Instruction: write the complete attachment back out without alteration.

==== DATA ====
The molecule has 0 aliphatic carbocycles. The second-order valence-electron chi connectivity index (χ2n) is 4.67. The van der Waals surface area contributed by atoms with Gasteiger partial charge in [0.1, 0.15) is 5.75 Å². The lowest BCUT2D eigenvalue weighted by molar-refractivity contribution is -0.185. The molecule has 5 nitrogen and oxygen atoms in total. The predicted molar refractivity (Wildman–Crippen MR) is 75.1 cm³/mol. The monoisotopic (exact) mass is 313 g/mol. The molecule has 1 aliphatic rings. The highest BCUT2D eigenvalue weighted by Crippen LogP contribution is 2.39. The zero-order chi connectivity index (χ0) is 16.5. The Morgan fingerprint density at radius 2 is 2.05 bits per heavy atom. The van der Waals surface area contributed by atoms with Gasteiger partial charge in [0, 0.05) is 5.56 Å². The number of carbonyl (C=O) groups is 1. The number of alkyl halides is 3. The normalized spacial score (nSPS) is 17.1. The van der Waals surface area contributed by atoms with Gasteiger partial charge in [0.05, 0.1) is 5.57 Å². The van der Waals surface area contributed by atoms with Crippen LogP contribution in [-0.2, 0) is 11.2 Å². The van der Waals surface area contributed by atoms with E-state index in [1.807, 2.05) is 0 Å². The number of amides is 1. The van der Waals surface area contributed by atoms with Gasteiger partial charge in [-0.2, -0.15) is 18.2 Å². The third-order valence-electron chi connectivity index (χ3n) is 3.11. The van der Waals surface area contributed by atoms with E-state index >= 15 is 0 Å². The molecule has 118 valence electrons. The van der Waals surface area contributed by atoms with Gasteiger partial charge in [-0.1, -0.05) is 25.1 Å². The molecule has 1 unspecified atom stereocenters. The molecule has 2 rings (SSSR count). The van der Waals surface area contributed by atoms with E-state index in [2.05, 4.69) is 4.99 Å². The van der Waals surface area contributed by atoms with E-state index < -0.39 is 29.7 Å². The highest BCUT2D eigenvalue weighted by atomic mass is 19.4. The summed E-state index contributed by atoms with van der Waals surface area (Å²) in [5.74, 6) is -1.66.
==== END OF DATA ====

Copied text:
The molecule has 0 aliphatic carbocycles. The second-order valence-electron chi connectivity index (χ2n) is 4.67. The van der Waals surface area contributed by atoms with Gasteiger partial charge in [0.1, 0.15) is 5.75 Å². The lowest BCUT2D eigenvalue weighted by molar-refractivity contribution is -0.185. The molecule has 5 nitrogen and oxygen atoms in total. The predicted molar refractivity (Wildman–Crippen MR) is 75.1 cm³/mol. The monoisotopic (exact) mass is 313 g/mol. The molecule has 1 aliphatic rings. The highest BCUT2D eigenvalue weighted by Crippen LogP contribution is 2.39. The zero-order chi connectivity index (χ0) is 16.5. The Morgan fingerprint density at radius 2 is 2.05 bits per heavy atom. The van der Waals surface area contributed by atoms with Gasteiger partial charge in [0, 0.05) is 5.56 Å². The number of carbonyl (C=O) groups is 1. The number of alkyl halides is 3. The normalized spacial score (nSPS) is 17.1. The van der Waals surface area contributed by atoms with Gasteiger partial charge in [0.05, 0.1) is 5.57 Å². The van der Waals surface area contributed by atoms with Crippen LogP contribution in [-0.2, 0) is 11.2 Å². The van der Waals surface area contributed by atoms with E-state index in [1.807, 2.05) is 0 Å². The number of amides is 1. The van der Waals surface area contributed by atoms with Gasteiger partial charge in [-0.2, -0.15) is 18.2 Å². The third-order valence-electron chi connectivity index (χ3n) is 3.11. The van der Waals surface area contributed by atoms with E-state index >= 15 is 0 Å². The molecule has 118 valence electrons. The van der Waals surface area contributed by atoms with Gasteiger partial charge in [-0.1, -0.05) is 25.1 Å². The molecule has 1 unspecified atom stereocenters. The molecule has 2 rings (SSSR count). The van der Waals surface area contributed by atoms with E-state index in [2.05, 4.69) is 4.99 Å². The van der Waals surface area contributed by atoms with E-state index < -0.39 is 29.7 Å². The highest BCUT2D eigenvalue weighted by atomic mass is 19.4. The summed E-state index contributed by atoms with van der Waals surface area (Å²) in [5.74, 6) is -1.66.